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Interplay of normative beliefs and behavior in developmental patterns of physical and relational aggression in adolescence: a four-wave longitudinal study

  • In a longitudinal study with N = 1,854 adolescents from Germany, we investigated patterns of change and gender differences in physical and relational aggression in relation to normative beliefs about these two forms of aggression. Participants, whose mean age was 13 years at T1, completed self-report measures of physically and relationally aggressive behavior and indicated their normative approval of both forms of aggression at four data waves separated by 12-month intervals. Boys scored higher than did girls on both forms of aggression, but the gender difference was more pronounced for physical aggression. Physical aggression decreased and relational aggression increased over the four data waves in both gender groups. The normative acceptance of both forms of aggression decreased over time, with a greater decrease for the approval of physical aggression. In both gender groups, normative approval of relational aggression prospectively predicted relational aggression across all data waves, and the normative approval of physicalIn a longitudinal study with N = 1,854 adolescents from Germany, we investigated patterns of change and gender differences in physical and relational aggression in relation to normative beliefs about these two forms of aggression. Participants, whose mean age was 13 years at T1, completed self-report measures of physically and relationally aggressive behavior and indicated their normative approval of both forms of aggression at four data waves separated by 12-month intervals. Boys scored higher than did girls on both forms of aggression, but the gender difference was more pronounced for physical aggression. Physical aggression decreased and relational aggression increased over the four data waves in both gender groups. The normative acceptance of both forms of aggression decreased over time, with a greater decrease for the approval of physical aggression. In both gender groups, normative approval of relational aggression prospectively predicted relational aggression across all data waves, and the normative approval of physical aggression predicted physically aggressive behavior at the second and third data waves. A reciprocal reinforcement of aggressive norms and behavior was found for both forms of aggression. The findings are discussed as supporting a social information processing perspective on developmental patterns of change in physical and relational aggression in adolescence.show moreshow less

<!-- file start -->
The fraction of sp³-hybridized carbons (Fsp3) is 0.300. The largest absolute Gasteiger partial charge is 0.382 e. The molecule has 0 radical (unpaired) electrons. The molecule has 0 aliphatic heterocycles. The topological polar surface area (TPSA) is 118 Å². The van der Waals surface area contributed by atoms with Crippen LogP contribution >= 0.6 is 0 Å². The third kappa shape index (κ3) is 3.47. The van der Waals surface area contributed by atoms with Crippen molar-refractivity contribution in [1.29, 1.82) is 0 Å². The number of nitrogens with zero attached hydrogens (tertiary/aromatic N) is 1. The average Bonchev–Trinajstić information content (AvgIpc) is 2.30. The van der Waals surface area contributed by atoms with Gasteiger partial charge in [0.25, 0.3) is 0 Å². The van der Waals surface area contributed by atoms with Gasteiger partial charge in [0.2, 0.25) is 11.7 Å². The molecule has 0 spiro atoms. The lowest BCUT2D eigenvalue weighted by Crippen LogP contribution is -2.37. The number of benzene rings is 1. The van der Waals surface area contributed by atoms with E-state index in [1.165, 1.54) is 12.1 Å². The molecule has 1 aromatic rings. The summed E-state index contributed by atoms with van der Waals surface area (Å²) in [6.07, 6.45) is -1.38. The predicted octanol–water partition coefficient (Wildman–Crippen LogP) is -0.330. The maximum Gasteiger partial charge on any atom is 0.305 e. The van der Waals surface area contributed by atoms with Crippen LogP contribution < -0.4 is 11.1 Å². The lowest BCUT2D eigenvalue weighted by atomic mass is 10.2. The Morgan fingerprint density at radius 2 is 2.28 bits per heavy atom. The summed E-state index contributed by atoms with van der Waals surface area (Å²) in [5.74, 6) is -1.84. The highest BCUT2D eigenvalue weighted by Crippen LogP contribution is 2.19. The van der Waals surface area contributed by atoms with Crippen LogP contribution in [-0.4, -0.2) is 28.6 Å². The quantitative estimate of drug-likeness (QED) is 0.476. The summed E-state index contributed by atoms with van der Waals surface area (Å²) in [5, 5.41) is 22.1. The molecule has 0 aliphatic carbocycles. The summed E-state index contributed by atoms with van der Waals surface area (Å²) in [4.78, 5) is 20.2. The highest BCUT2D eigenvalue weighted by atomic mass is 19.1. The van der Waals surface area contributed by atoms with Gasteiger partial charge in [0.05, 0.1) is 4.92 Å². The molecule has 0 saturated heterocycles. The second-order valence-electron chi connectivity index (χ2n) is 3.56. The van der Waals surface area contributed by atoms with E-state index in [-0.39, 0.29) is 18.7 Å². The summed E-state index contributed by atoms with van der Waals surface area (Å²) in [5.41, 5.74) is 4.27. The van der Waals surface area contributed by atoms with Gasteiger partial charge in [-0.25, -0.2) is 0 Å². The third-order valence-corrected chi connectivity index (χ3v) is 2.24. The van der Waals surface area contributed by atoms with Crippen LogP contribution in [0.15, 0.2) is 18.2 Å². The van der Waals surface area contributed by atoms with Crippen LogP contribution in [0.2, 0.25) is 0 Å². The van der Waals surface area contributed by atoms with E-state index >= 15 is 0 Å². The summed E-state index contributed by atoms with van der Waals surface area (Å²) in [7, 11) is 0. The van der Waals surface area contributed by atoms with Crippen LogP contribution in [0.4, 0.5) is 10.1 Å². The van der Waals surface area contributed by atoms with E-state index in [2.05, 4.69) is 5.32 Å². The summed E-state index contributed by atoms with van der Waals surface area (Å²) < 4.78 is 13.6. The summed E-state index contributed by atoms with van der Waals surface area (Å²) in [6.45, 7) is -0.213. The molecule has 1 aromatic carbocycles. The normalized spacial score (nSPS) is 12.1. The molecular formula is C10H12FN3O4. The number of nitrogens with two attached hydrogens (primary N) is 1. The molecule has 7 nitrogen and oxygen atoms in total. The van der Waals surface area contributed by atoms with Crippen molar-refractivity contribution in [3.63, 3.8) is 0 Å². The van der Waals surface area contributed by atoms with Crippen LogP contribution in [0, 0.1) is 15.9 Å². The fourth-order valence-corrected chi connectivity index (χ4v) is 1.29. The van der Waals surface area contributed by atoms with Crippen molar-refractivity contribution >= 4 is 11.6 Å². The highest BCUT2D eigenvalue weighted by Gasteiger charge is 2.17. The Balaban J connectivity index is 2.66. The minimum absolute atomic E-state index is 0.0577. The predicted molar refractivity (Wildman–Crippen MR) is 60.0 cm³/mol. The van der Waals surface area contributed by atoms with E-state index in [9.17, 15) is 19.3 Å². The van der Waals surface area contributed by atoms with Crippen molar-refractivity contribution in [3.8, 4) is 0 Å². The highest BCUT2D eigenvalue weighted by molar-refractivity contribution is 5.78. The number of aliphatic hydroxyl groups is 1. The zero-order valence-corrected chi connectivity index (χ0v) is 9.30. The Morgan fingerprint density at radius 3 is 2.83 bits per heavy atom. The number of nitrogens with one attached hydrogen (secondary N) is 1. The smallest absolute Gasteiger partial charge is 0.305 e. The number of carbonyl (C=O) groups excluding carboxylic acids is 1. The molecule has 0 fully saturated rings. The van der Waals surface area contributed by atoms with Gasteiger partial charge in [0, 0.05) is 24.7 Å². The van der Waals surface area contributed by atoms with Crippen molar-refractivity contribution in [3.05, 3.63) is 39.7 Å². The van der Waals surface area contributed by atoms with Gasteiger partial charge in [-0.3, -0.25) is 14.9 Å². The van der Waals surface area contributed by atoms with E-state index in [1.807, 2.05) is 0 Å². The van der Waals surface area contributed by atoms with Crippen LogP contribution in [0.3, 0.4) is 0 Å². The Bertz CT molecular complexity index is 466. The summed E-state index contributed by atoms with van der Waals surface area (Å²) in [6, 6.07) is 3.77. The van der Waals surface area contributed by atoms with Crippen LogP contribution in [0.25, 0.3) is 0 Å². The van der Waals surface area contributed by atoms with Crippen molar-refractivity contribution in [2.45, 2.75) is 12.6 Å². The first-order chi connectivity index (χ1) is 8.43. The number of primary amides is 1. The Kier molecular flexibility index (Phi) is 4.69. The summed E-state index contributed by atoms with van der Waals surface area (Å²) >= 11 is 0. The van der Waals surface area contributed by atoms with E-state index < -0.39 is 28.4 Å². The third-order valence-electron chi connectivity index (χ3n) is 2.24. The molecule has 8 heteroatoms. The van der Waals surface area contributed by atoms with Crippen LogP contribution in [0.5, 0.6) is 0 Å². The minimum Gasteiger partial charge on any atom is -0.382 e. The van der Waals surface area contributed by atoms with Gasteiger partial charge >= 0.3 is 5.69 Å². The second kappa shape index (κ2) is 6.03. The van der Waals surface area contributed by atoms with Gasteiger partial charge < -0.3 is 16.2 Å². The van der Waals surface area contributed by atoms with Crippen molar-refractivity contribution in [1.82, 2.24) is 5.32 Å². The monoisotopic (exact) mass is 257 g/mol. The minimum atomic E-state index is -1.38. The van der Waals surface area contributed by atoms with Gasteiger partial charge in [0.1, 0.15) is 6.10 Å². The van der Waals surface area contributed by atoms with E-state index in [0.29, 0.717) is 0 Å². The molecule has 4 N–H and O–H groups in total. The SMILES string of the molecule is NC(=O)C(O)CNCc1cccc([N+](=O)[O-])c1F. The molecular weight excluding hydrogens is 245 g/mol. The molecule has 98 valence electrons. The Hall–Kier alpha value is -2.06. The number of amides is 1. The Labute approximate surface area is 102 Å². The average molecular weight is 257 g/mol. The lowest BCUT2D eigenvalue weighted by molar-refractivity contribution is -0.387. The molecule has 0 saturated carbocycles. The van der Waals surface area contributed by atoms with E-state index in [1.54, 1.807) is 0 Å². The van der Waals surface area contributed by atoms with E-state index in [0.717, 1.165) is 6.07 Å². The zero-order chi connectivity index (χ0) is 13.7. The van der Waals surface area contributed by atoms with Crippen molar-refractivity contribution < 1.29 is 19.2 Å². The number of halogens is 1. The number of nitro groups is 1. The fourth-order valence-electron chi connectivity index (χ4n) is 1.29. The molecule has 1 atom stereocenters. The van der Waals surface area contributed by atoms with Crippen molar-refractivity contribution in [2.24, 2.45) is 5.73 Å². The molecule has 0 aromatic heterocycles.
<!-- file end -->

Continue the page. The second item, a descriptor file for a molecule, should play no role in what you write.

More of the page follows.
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Metadaten
Author:Barbara KrahéORCiDGND, Robert BuschingORCiDGND
DOI:https://doi.org/10.3389/fpsyg.2014.01146
ISSN:1664-1078 (print)
Pubmed Id:http://www.ncbi.nlm.nih.gov/pubmed?term=25360124
Parent Title (English):Frontiers in psychology
Publisher:Frontiers Research Foundation
Place of publication:Lausanne
Document Type:Article
Language:English
Year of first Publication:2014
Year of Completion:2014
Release Date:2017/03/27
Tag:Germany; adolescence; aggressive norms; gender; longitudinal study; physical aggression; relational aggression
Volume:5
Pagenumber:11
Organizational units:Humanwissenschaftliche Fakultät / Institut für Psychologie
Peer Review:Referiert
Publication Way:Open Access